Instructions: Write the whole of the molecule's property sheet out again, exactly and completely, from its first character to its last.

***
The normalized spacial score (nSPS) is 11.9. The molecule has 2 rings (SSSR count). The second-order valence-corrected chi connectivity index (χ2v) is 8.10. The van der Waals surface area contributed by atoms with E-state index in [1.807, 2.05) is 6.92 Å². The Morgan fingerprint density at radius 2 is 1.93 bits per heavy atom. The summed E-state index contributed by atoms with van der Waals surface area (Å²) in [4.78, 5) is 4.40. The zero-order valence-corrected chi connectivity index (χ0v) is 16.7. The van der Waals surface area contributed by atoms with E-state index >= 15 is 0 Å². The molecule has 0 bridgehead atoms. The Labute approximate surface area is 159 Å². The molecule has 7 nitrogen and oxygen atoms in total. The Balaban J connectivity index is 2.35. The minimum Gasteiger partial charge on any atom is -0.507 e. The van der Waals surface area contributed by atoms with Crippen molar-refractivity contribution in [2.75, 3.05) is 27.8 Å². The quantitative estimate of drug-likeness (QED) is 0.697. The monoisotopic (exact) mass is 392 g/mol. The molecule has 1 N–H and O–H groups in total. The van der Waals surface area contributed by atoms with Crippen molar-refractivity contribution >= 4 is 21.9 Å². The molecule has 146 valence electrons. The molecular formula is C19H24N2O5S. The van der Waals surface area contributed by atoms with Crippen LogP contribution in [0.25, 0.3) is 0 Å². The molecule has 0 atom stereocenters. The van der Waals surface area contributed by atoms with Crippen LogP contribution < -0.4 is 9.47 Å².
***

The normalized spacial score (nSPS) is 11.9. The molecule has 2 rings (SSSR count). The second-order valence-corrected chi connectivity index (χ2v) is 8.10. The van der Waals surface area contributed by atoms with E-state index in [1.807, 2.05) is 6.92 Å². The Morgan fingerprint density at radius 2 is 1.93 bits per heavy atom. The summed E-state index contributed by atoms with van der Waals surface area (Å²) in [4.78, 5) is 4.40. The zero-order valence-corrected chi connectivity index (χ0v) is 16.7. The van der Waals surface area contributed by atoms with E-state index >= 15 is 0 Å². The molecule has 0 bridgehead atoms. The Labute approximate surface area is 159 Å². The molecule has 7 nitrogen and oxygen atoms in total. The Balaban J connectivity index is 2.35. The minimum Gasteiger partial charge on any atom is -0.507 e. The van der Waals surface area contributed by atoms with Crippen molar-refractivity contribution in [2.75, 3.05) is 27.8 Å². The quantitative estimate of drug-likeness (QED) is 0.697. The monoisotopic (exact) mass is 392 g/mol. The molecule has 1 N–H and O–H groups in total. The van der Waals surface area contributed by atoms with Crippen molar-refractivity contribution >= 4 is 21.9 Å². The molecule has 146 valence electrons. The molecular formula is C19H24N2O5S. The van der Waals surface area contributed by atoms with Crippen LogP contribution in [0.25, 0.3) is 0 Å². The molecule has 0 atom stereocenters. The van der Waals surface area contributed by atoms with Crippen LogP contribution < -0.4 is 9.47 Å².